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Inevitably, when designing a Web site compromises must be made to maintain usability and accessibility. This is especially true of fonts. While there are endless possibilities for layout, graphical elements, and so forth, there are really only a handful of fonts to choose from. Most of these are run-of-the-mill fonts and are pretty boring: Times New Roman, Arial, Courier, Verdana, Helvetica, Lucida, and sans-serif. That's pretty much it. Until recently, if you wanted a custom font on your site, you would have to include it as a graphic. But thanks to the help of sIFR (Scalable Inman Flash Replacement), you can now use any font you want to, have it render as editable text, and everyone will be able to see it.

Basically, sIFR is intended to replace short strings of browser text with text rendered in the font face of your choice, regardless of whether a user has it installed on their machine or not. Using an (X)HTML page that loads to the browser, a JavaScript function runs to check for Flash. If it's not installed, then the process stops and the font renders like it normally would. If Flash is installed, the JavaScript function "crawls" through the page to compile a list of sIFR elements. When that data is compiled, a Flash file of the same dimensions is created and overlays them on top of the original elements (what the page would look like if Flash or JavaScript weren't installed). The Flash file inserts the text that you've designated for sIFR, matches the typeface you want and renders it as 6 point. The size continues to increase until it fits perfectly into the Flash movie.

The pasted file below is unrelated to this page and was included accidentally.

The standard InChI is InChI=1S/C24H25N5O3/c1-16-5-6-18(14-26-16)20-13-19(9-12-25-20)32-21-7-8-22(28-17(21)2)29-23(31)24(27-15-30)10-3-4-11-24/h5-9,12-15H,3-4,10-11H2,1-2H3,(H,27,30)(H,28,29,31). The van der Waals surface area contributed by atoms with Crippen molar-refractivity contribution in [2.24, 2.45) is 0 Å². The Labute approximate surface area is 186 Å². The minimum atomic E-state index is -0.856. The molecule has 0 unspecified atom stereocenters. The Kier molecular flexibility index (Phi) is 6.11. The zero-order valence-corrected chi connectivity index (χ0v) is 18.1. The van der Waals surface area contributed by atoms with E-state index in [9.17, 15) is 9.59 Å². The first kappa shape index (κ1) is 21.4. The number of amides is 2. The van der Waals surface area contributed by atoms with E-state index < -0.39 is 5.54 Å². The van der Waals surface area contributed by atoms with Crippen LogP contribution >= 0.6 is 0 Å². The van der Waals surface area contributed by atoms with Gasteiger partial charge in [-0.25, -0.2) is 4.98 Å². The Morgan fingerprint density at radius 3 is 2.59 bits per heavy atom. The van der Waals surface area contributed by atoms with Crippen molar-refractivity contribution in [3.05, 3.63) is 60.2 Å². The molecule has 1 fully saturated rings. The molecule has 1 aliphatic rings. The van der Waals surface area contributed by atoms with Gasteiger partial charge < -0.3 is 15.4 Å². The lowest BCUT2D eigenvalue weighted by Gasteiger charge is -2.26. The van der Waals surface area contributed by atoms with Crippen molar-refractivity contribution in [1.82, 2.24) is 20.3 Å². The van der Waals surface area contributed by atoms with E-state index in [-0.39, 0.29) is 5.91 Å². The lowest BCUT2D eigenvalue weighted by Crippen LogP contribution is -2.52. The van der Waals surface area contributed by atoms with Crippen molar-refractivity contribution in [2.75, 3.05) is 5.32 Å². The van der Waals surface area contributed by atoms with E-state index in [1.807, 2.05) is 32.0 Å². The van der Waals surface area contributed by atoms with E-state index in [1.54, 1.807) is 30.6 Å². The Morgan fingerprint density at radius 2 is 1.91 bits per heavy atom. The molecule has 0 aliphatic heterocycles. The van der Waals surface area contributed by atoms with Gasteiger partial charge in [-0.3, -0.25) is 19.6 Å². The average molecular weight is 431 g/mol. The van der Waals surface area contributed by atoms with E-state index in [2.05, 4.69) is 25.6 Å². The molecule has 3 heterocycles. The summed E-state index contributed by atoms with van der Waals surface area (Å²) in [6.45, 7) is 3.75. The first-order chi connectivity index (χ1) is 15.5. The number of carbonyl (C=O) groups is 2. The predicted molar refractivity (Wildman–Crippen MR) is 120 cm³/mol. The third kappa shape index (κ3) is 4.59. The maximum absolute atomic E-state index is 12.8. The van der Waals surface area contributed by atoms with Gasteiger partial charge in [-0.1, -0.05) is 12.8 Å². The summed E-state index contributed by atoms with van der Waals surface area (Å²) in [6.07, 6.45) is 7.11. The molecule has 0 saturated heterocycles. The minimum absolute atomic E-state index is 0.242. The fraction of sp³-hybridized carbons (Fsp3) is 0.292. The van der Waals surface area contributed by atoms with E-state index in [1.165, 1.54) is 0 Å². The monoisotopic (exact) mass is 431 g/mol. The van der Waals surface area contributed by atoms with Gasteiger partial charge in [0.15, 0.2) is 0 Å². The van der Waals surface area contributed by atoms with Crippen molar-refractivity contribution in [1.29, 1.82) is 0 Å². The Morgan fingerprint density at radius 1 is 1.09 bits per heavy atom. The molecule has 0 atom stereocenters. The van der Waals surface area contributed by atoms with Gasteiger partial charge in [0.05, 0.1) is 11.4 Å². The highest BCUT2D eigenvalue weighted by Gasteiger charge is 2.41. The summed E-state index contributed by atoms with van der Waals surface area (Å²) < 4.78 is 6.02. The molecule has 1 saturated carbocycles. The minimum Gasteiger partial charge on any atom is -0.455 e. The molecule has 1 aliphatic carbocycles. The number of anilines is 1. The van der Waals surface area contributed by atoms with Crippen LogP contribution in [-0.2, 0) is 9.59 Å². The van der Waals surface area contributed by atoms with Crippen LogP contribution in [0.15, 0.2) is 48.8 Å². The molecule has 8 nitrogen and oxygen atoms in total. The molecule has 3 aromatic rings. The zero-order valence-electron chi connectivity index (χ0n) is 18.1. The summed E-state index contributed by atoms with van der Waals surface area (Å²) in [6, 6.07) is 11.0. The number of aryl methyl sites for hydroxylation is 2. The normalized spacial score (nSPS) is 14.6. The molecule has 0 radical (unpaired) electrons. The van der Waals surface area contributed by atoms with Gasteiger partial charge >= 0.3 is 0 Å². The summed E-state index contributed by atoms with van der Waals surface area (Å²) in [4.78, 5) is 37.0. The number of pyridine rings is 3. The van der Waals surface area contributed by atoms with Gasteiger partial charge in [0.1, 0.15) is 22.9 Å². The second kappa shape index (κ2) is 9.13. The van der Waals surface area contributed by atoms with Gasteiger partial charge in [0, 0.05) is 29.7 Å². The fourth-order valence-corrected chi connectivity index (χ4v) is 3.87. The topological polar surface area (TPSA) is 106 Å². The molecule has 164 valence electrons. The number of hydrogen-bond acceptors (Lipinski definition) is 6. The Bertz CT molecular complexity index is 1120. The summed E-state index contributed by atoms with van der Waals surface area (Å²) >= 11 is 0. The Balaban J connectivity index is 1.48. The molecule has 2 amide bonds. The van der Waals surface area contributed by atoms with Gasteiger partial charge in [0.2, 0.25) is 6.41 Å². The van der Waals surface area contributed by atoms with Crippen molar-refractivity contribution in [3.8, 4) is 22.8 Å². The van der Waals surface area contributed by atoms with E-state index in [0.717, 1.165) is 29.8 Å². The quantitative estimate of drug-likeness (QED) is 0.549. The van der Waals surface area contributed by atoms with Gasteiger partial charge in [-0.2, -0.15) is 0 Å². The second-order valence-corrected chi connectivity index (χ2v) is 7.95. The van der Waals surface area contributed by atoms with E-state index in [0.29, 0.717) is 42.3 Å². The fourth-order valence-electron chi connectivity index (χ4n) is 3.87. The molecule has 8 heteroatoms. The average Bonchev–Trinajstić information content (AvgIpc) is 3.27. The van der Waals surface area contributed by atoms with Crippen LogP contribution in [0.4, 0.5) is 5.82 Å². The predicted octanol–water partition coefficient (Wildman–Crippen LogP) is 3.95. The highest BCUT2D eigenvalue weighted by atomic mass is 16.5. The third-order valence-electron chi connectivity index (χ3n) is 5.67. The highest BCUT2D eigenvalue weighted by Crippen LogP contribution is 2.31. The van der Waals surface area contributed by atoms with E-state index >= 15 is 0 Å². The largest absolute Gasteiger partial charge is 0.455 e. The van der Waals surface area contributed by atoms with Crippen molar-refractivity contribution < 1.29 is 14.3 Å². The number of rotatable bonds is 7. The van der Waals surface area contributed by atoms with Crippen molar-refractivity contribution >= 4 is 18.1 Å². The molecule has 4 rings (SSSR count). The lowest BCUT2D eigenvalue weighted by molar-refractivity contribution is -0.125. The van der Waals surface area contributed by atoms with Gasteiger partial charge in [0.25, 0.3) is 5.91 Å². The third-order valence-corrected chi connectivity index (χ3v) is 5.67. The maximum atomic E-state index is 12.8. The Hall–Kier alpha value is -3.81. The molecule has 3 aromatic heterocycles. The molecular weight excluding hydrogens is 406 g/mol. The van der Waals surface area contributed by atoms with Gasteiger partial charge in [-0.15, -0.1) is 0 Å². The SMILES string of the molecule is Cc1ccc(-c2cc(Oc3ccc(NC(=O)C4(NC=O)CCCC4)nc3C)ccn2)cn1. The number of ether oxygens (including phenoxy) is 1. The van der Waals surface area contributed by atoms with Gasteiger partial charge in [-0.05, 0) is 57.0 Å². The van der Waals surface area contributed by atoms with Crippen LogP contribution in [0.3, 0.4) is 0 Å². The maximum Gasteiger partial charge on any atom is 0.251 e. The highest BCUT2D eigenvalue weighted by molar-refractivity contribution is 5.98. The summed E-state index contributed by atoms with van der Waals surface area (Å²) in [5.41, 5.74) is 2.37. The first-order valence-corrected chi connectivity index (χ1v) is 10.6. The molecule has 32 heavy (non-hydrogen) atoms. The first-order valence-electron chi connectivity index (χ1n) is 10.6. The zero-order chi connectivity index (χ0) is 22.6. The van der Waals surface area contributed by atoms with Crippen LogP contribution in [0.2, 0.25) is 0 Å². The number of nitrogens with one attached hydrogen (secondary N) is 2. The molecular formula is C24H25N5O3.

There are multiple benefits of using sIFR in terms of SEO and design. Often times, sites will have their main heading in a different, more elegant font than the rest of the content on the page. Using the <H1> tag in conjunction with CSS classes limits you to only a few fonts for an <H1> tag. sIFR allows you to render any font you want in real time. Because of this, your <H1> tag will actually have text in it instead of an image, which carries much more weight in the eyes of the search engines. As far as design goes, you no longer have to sacrifice that perfect font for one that just "works." Your pages can have all the designer flare you want them to without sacrificing spiderability.

The downside to this method is that page load times could take a hit. While it should never be a very noticeable lag, sIFR text usually renders last simply because of all the behind-the-scenes work that goes on. Though sIFR is a great small-scale fix for rendering typographical fonts on a page, you shouldn't overdo it. Try not to render anything more than headlines. You should try to keep the number of times sIFR is used on any one page to under ten. More than this, and you might start to notice a lag.

Overall, sIFR is a great solution for sites to render typographical fonts. It was also designed to accommodate future browser upgrades, meaning that as soon as Internet browsers feature a richer font list, sIFR can easily be lifted out without disrupting anything else on the page.